Take the 2-minute tour ×
Stack Overflow is a question and answer site for professional and enthusiast programmers. It's 100% free, no registration required.

I was told that the language generated by the regular expression:

(a*b*)*

is regular.

However, my thinking goes against this, as follows. Can anyone please provide an explanation whether I'm thinking right or wrong?

My Thoughts

(a*b*) refers to a single sequence of any amount of a, followed by any amount of b (can be empty). And this single sequence (which can't be changed) can be repeated 0 or more time. For example:

   a* = a  
   b* = bbbb  
-> (a*b*) = abbbb  
-> (a*b*)* = abbbbabbbbabbbb, ...

On the other hand, since aba is not an exact repetition of the sequence ab, it is not included in the language.

aaabaaabaaab  => is included in the language  
aba           => is not included in the language

Thus, the language consists of sequences that are an arbitrary-time repetition of a subsequence that is any amount of a followed by any amount of b. Therefore, the language is not regular since it requires a stack.

share|improve this question
1  
I think aba is in the language. Because you have zero or more occurrences of either a and b, zero or more times. –  Vivin Paliath May 18 '11 at 23:10
1  
I'm not exactly sure what things like "in language" means, but here's a breakdown of the regex...The () essentially group the characters between them, meaning that any operator applied to the () will apply to everything inside (and it'll act as a capture group... but that's besides the point). The * means "0 or more of these" so essentially, this gets interpreted as any number of a's and any number of b's repeated any number of times in any order. It can be simplified to be [ab]* if you don't care about the capture group. –  photoionized May 18 '11 at 23:12
1  
I think the stack is not necessary. A simple deterministic finite state machine accepting the language can be constructed, so it looks like regular to me. –  Binus May 18 '11 at 23:18
1  
Your edit is incorrect. –  SLaks May 18 '11 at 23:20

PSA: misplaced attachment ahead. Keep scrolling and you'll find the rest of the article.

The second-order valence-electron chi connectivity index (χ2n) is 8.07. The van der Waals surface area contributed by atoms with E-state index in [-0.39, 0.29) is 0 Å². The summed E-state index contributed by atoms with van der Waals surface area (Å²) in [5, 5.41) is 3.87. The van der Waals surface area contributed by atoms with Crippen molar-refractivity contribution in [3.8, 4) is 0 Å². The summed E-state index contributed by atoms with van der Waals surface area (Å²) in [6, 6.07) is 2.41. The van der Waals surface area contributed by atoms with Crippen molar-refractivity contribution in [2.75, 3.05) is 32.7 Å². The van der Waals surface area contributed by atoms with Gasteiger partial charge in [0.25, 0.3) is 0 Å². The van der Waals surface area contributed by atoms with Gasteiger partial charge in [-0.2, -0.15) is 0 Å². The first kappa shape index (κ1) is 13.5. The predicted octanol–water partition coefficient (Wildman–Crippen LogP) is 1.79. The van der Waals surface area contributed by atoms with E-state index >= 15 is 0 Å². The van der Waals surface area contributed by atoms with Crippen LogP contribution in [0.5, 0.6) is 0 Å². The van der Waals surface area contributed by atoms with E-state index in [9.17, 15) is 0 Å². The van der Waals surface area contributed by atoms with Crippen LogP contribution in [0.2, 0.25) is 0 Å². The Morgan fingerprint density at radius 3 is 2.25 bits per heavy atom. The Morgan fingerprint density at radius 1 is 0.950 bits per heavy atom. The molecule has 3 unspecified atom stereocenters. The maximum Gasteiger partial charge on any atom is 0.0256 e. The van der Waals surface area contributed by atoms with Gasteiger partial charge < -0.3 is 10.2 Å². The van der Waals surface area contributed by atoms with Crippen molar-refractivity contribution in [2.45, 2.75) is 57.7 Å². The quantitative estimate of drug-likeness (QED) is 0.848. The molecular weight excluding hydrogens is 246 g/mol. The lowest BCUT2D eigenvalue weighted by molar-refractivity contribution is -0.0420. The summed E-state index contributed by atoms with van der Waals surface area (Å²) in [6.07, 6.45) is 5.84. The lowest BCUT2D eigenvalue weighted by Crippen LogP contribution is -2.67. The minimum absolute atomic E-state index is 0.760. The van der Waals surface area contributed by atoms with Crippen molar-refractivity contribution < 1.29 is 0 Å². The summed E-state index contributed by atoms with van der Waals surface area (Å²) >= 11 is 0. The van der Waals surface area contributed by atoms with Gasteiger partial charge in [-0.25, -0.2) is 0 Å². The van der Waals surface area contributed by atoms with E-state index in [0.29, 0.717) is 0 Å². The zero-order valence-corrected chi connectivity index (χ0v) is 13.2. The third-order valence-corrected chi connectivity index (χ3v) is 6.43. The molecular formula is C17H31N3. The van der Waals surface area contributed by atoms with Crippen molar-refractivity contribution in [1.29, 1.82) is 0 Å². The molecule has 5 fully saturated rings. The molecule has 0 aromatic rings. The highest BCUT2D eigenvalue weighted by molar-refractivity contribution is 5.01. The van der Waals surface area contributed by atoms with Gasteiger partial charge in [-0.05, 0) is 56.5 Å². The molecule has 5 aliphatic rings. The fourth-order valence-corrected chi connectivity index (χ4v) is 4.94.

I see, thanks for the second opinion. –  jsn May 18 '11 at 23:22
add comment

7 Answers

up vote 1 down vote accepted

* is not +.

aba is in that language; it's just an overly-complicated way to say "the set of all strings consisting of as and bs".

EDIT: The repeating group doesn't mean that the contents of the group must be repeated exactly; that would require a backreference. ((a*b*)?\1*)
Rather, it means that the group itself should be repeated, matching any string that it can match.

share|improve this answer
    
Or not a's and b's. So it will actually match any string? –  GolezTrol May 18 '11 at 23:14
    
@Golez: No; it won't match c. –  SLaks May 18 '11 at 23:14
    
Please see my edit. –  jsn May 18 '11 at 23:21
add comment

It's a zero or more times, followed by b zero or more times, repeated zero or more times.

""
"a"
"b"
"ab"
"ba"
"aab"
"bbabb"
"aba"

all pass.

share|improve this answer
    
Please see my edit. –  jsn May 18 '11 at 23:18
add comment

Technically /(a*b*)*/ will match everything and nothing.

Because all the operators are *'s it means zero or more. So since zero is an option, it will pretty much match anything.

share|improve this answer
add comment

It's wrong, you don't need a stack. Your DFA just thinks "can I add just another a (or not)?" or "can I add just another b (or not)?" in an endless loop until the word is consumed.

share|improve this answer
add comment

It is a regular expression, yes.

The * say something like "can repeat 0 or more times". The + is basically similar, different only that it need one repeatition on minimal (or be 1 or more times).

This regular expressions says, somethink like:

  • Repeat "below group" zero or more times;
    • Repeat a zero or more times;
    • Repeat b zero or more times;

Can works fine with all of your examples.

Edit/Note: the aba is validated too.

I hope to help :p

share|improve this answer
add comment

Basically, it'll match any string thats empty or made by a bunch of a and b. It reads:

(('a' zero or + times)('b' zero or + times) zero of plus times

That's why it matches aba:

(('a' one time)('b' one time)) one time ((a one time)(b zero time)) one time
share|improve this answer
add comment

You're wrong. :)

0 is also an amount, so aba is in this language. It wouldn't be if the regex was (a+b+)+, because + would mean '1 or more' where * means '0 or more'.

share|improve this answer
add comment

Your Answer

 
discard

By posting your answer, you agree to the privacy policy and terms of service.

Not the answer you're looking for? Browse other questions tagged or ask your own question.